Temple of Poseidon Remains Further Revealed at Peloponnesian Site

Elaborating on an earlier finding about the remains of a temple-shaped building at the Kleidi, Samikos dig on the west coast of the Peloponnese, researchers said it almost certainly was the Temple of Poseidon.

The team is made up of the Austrian Archaeological Institute in collaboration with colleagues from the German-based Johannes Gutenberg University Mainz (JGU) Kiel University, and Greece’s Ephorate of Antiquities of Elis.  The Mainz-based team from the JGU Institute of Geography headed by Professor Andreas Vött contributed to the investigative work with their drilling and direct push techniques, said Phys.Org of their work.

They had been working at the site since 2022 on what is a five-year excavation and in September then found part of the foundation of a large building.

It was 9.4 meters(30.83 feet) wide with walls 0.80 meters (2.62 feet) wide.

Combined with the laconic-type tiling at the site, the discovery was  part of a marble water basin (perrirhanterion) leads archaeologists to tentatively date the building to the Archaic period.

The project was designed to investigate the topography and identify the sanctuary of Poseidon and the port of Samiko. It is a collaboration between the Ephorate of Antiquities of Ilia headed by Erofili Kollia and the Austrian Archaeological Institute of the Austrian Academy of Sciences headed by Birgitta Eder.

After initial excavation work under the supervision of Eder in autumn 2022, these structures proved to be the foundations of an ancient temple that could well be those of the long-sought temple to Poseidon.

“The location of this uncovered sacred site matches the details provided by Strabo in his writings,” emphasized Eder, who is working for the Austrian Archaeological Institute and a key member.

The ancient Greek historian Strabo referred to the presence of an important shrine located on the west coast of the Peloponnese some 2,000 years ago, the site said, and the researchers believe this is it.


The form of the western coast of the Peloponnese peninsula, the region in which the site is located, is very distinctive, an extended curve of the Gulf of Kyparissa of three hills of solid rock surrounded by coastal alluvial sediments in an area otherwise dominated by lagoons and coastal swamps.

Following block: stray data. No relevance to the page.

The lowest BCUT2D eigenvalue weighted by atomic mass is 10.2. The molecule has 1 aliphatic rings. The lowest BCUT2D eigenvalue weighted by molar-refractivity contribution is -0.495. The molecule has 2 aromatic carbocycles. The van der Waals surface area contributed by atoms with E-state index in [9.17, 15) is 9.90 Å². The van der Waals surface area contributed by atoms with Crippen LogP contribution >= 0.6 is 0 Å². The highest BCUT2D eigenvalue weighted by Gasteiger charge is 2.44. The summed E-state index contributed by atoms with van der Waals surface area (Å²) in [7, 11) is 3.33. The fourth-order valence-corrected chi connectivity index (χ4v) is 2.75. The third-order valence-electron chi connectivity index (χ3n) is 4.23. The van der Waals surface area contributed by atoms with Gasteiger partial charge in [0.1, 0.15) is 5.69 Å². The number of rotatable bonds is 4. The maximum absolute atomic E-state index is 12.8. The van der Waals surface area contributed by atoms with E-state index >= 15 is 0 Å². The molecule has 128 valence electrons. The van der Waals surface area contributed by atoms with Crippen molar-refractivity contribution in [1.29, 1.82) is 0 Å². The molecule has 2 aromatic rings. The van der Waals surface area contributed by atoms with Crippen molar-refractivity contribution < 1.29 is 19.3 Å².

That made it easy access and secure in ancient times and a settlement was established during the Mycenaean era that flourished for several centuries and was able to maintain contacts to the north and south along the coast. Mainz University Professor Andreas Vött has been undertaking geoarchaeological surveys of this area since 2018 to clarify how it’s evolved and changed over time.

with the aim of clarifying how this unique situation evolved and how the coast He has collaborated in several campaigns with Eder, Director of the Athens Branch of the Austrian Archaeological Institute, and Erofili-Iris Kolia of the local monuments protection authority, the Ephorate of Antiquities of Elis.

“The results of our investigations to date indicate that the waves of the open Ionian Sea actually washed up directly against the group of hills until the 5th millennium BCE. Thereafter, on the side facing the sea, an extensive beach barrier system developed in which several lagoons were isolated from the sea,” said Vött, who is Professor of Geomorphology at JGU, the site reported.

He said there was also evidence that the region was repeated hit by tsunami events in the prehistoric and historic periods and that, “The elevated situation provided by the hills would have been of fundamental importance in antiquity as it would have made it possible to move on dry land along the coast to the north and to the south.”

In autumn 2021, geophysicist Dennis Wilken of Kiel University found traces of structures at a site at the eastern foot of the hill group in an area that had already been identified as of interest following previous exploration.


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